I’d like a print!

I’m happy I took the camera on a little adventure. Though my original expectations of the day were tempered, I captured some great reflections of a sky that had more texture than I had anticipated. I’ll be adding more images from the outing to Facebook and Instagram, so I encourage you to check there so you don’t miss them! And of course, there are lots more colorful landscapes in the sunrises and sunsets gallery.

Do I Have to Crop?

Do I Have to Crop?

This is a question we receive with most photo orders, and the answer is: maybe.

Almost all the landscape images offered in our galleries are in the 2×3 aspect ratio, which means that one side is 1-1/2 times bigger than the other side. (Three is 1-1/2 times bigger than two.) So if you have a frame or a mat with an opening in any multiples of 2×3 – or if you buy a metal or canvas with that ratio – you won’t need to crop. Examples include:

4×6, 8×12, 12×18, 16×24, 20×30, 24×36, and 30×45.

If your frame or mat opening is any other ratio, you’ll need to crop. So 8x10s, 11x14s, 16x20s will all lose a little around the edges. Exactly how much? This much:


How will this look in the final print? It depends on the photo. We examine each one and choose the best crop before sending it off to print. If it just won’t look good at a certain crop, we’ll let you know first. Here’s a real-world example to give you an idea of what to expect:

Original photo, 2×3 aspect ratio (includes 4×6, 8×12, 12×18, 16×24, 20×30, 24×36, 30×45

2x3originalI’d like a print!

Cropped to a 4×5 aspect ratio (includes 8×10, 16×20, 24×30)


Cropped to an 11×14 aspect ratio


Cropped to a 3×4 aspect ratio (includes 12×16, 18×24, 30×40)


If you’re ever unsure if a photo will look okay cropped, just ask! We’re happy to provide an opinion and/or a preview.

Sunday Funday: The Dog Edition

Sunday Funday: The Dog Edition

On November 9, 2013, Petey wiggled his way into our home. We had gone to the animal shelter looking for a smallish (~35-lbs) dog – preferably female – to take adventuring. At almost 50 pounds and male, Petey was not what we thought we were looking for. However, it was abundantly clear that he was our dog.

Petey’s first night home.

Petey now weighs in just under 65 pounds, split evenly between muscles and his big head. He’s a sensitive soul who loves meeting people only slightly less than playing with other dogs. We have logged countless miles together; he really is our constant adventurer. It’s a rare photographic outing that Petey isn’t by my side – or being admonished not to mar the smooth snow or sand 😉

Besides northern Michigan landscapes, he’s one of my favorite subjects. He will happily pose for treats, and he will even more happily frolic about, absolutely carefree. Barreling with closed eyes through the woods not withstanding, I could learn a lesson or two from this dog: Always say “yes” to a good adventure, run while you can, smile often and play more.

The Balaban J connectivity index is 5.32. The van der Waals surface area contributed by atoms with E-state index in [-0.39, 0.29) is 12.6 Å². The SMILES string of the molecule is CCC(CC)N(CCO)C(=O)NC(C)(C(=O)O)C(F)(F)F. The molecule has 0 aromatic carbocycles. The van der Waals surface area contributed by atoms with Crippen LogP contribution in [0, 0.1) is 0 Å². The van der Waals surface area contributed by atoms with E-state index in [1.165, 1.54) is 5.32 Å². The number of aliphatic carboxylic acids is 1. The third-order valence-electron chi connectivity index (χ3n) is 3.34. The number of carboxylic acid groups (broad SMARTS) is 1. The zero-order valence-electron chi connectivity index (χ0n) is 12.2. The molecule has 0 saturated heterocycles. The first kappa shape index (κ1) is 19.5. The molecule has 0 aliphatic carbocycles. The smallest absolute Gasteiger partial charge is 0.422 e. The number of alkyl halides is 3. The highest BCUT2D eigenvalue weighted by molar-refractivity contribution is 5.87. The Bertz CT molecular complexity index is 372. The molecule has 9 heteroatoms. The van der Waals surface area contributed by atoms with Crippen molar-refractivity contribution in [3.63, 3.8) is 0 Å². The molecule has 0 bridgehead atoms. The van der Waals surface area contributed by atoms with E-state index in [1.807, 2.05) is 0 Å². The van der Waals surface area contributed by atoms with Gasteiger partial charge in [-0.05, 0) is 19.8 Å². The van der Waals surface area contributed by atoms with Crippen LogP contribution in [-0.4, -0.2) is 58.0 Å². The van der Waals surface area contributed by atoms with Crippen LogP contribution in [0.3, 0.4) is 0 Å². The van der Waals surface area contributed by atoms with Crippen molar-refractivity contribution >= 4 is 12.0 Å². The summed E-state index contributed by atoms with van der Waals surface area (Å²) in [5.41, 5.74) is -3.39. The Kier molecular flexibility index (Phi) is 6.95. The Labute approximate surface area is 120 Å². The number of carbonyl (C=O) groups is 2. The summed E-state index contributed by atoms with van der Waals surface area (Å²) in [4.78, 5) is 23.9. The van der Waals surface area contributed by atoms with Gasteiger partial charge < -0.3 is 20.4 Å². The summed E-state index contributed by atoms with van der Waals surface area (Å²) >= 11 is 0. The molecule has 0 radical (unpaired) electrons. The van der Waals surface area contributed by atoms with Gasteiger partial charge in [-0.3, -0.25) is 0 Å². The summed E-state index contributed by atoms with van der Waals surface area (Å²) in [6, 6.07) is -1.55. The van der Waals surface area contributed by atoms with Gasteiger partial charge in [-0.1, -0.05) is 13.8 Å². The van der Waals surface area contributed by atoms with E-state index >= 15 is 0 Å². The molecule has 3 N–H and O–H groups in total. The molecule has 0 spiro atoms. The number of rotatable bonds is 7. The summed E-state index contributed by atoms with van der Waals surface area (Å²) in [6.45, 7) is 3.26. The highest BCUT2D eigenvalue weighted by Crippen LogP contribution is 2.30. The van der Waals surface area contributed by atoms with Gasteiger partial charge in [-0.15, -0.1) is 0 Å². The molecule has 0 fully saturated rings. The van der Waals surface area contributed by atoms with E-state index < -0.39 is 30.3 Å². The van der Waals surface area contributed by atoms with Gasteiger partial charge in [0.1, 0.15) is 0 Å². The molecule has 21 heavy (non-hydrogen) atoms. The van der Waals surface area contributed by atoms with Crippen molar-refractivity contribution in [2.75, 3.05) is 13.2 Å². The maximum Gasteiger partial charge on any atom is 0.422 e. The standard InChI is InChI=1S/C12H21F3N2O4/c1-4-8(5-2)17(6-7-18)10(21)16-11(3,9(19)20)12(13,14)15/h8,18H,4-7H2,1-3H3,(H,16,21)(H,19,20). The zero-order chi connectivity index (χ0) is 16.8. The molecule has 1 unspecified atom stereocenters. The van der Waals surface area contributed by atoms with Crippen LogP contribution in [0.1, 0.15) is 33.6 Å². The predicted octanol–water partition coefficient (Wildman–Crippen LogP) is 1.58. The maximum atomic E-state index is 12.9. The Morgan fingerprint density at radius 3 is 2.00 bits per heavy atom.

Running through the woods today.

Near the Traverse City area and want photos with your pet? Or maybe just of your pet? Contact me! I love all dogs, and always have a pocket full of treats 🙂

Sleepless for the Sunrise

Sleepless for the Sunrise

With no blanket of clouds to keep it tucked in, heat flees the Earth on clear winter nights, and the temperature tumbles. Winds calm, and a skim of ice collects on the still bay. My alarm sounds, and I trek to the beach to witness the day’s cold start. Dawn breaks with a vibrant sunrise, reflected off the perfect mirror of Lake Michigan’s frozen surface. I marvel at the rising beauty, grateful for the clothes that keep me warm and dry as I wade through shallow waters, framing images with my camera. Is it worth the sleep deficit to be alone with this clear water at sunup? You bet it is.

11mm iso 100 f/5.6 1/80-sec
photo: A vibrant sunrise plays on the horizon over the still waters of an icy Lake Michigan bay in Traverse City
A vibrant sunrise plays on the horizon over the still waters of an icy Lake Michigan bay in Traverse CityI’d like a print!

Want to see more? Click through for other sunrises and sunsets, or other winter scenes. Tired of winter? Go ahead and look forward to the springtime landscape. I won’t tell 😉

A Quiet Night at the Frankfort Lighthouse

A Quiet Night at the Frankfort Lighthouse

I think of myself as a serendipitous shooter: I go out to scenes in all kinds of light – the good, the bad, even the ugly – and I take photos. Sometimes I walk away with artwork worth sharing, and sometimes I just walk away with happy memories. I don’t often stalk a scene for the best light, I don’t think of myself as having a favorite thing to photograph, and I don’t find that I’m predictable (even I don’t know when or where I’ll be heading out to shoot until I get the itch). But, lately, if you wanted to catch me out and about, you’d look at northern Michigan’s west coast lighthouses:

You can click any photo for a larger view or to purchase a print.

I’ve visited every one of them from Manistee up to Northport (though I didn’t take the camera out), and I’ve been there from sunrise to sunset, and well into the night.

Last Wednesday, I checked the weather and saw something I hadn’t seen in what felt like eons: the possibility for clear night skies. I packed my gear, my cold weather clothes, and food and water, and headed for the coast. I missed the best light in an incredible sunset, but caught the afterglow and the first light of the moon on the lakeshore just south of Empire. While the skies were still cloudy, I headed south into Frankfort to see how the ice was shaping up along the beach. By this time, the winds had died down almost entirely. The water inside the breakwall was very still, the forming ice chattered, and tiny waves sloshed against the icebergs beached on the sand.